Harvester stores passwords in clear text
The harvester stores the user's password in clear text in the database. Passwords need to be stored as md5s or use some other secure form of encryption.
#2 Updated by Duane Costa over 12 years ago
Harvester stores LDAP DN/password information for each site so that it can run an automated login (via the Metacat client) prior to harvesting documents for a site.
From your comment it sounds like you might have been thinking that Harvester stores the metacat database username and password, but this is not the case.
I agree that the LDAP passwords stored in the database should be encoded rather than in clear text.
#3 Updated by Mark Servilla over 12 years ago
I believe the need for the user passwords in the database is for Harvester to interact with Metacat on the user's behalf - that is, to upload the EML document on behalf of the user without an interactive login session by the user. I agree that user passwords should not be stored in clear text. MD5s, however, are hash values and cannot be used in this instance because they cannot be converted back to the original password for subsequent interaction with Metacat. I would suggest that the Harvester support the optional storage of encrypted passwords through the use of a local private key and a preferred encryption algorithm. Two use cases would be affected: 1) the user setup of a harvest account would result in the initial encryption of the password and 2) the harvest process would dynamically decrypt each password for the duration of the session for use with Metacat. In this case, only the local private key would have to be protected. Just my two cents...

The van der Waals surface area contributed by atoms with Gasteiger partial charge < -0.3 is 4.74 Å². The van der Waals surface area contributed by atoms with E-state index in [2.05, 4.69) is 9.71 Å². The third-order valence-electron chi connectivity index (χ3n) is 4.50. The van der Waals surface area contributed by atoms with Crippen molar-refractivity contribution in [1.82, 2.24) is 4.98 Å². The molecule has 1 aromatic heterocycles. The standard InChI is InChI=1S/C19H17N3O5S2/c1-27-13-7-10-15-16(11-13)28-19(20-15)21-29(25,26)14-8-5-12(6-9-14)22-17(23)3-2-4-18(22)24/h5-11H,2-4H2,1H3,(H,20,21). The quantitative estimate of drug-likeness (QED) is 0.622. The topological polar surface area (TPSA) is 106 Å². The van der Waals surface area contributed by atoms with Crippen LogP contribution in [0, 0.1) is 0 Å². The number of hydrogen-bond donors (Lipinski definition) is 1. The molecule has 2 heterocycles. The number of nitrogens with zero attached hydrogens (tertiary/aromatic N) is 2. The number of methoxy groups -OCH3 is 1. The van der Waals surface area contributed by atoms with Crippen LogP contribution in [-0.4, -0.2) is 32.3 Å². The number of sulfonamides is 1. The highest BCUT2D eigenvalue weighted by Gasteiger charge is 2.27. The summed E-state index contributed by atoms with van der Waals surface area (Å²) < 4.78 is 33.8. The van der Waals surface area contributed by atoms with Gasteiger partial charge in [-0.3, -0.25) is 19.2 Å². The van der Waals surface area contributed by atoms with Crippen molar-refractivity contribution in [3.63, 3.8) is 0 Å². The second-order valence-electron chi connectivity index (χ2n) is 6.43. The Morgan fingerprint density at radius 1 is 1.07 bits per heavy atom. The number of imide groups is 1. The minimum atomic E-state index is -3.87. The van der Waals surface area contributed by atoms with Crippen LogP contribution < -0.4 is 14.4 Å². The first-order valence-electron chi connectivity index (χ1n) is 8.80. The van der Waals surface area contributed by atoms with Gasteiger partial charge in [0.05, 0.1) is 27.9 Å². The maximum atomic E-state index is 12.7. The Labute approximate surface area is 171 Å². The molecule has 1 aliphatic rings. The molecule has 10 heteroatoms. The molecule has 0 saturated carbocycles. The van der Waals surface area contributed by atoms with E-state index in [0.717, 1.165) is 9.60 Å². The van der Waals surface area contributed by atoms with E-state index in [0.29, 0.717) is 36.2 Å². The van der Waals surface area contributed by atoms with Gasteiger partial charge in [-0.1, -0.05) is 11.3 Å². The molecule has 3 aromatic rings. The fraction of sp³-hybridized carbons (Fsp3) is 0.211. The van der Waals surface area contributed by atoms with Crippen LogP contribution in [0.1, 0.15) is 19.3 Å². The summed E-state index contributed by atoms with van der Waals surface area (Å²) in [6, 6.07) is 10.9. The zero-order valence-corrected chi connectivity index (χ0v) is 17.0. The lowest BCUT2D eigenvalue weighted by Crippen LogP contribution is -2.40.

#4 Updated by Matt Jones over 12 years ago
I thought this was the case. We discussed using a private key to encrypt the password, as we're trying to tighten up these issues in other places in metacat. However, it seems to me that we don't really need either in this case. The current process is to:
1) authenticate user upon harvest registration
2) store user password if valid
3) periodically harvest documents and insert, update, delete as that user
However, the key here is that metacat is simply keeping track of who it has previously authenticated, and gains no new information by storing the password. Instead, it seems to me that Metacat could simply store the account name and a 'validated' flag, then do the insertions as that user without further logging in. This would solve two potential problems. First, the password list is vulnerable to perusal if the db were to be compromised. Second, if the user changes their password in LDAP, the harvest will fail. Both of these would be solved by eliminating the stored password in favor of a simple 'authenticated' flag.
I suspect the reason this is done is that MetacatClient is used to do much of the document insertion, etc. So the system may need to be architected somewhat differently, such as by using an IPC-based version of MetacatClient that wouldn't communicate over http. Such a client has been planned since we first created the MetacatClient, but has never been implemented.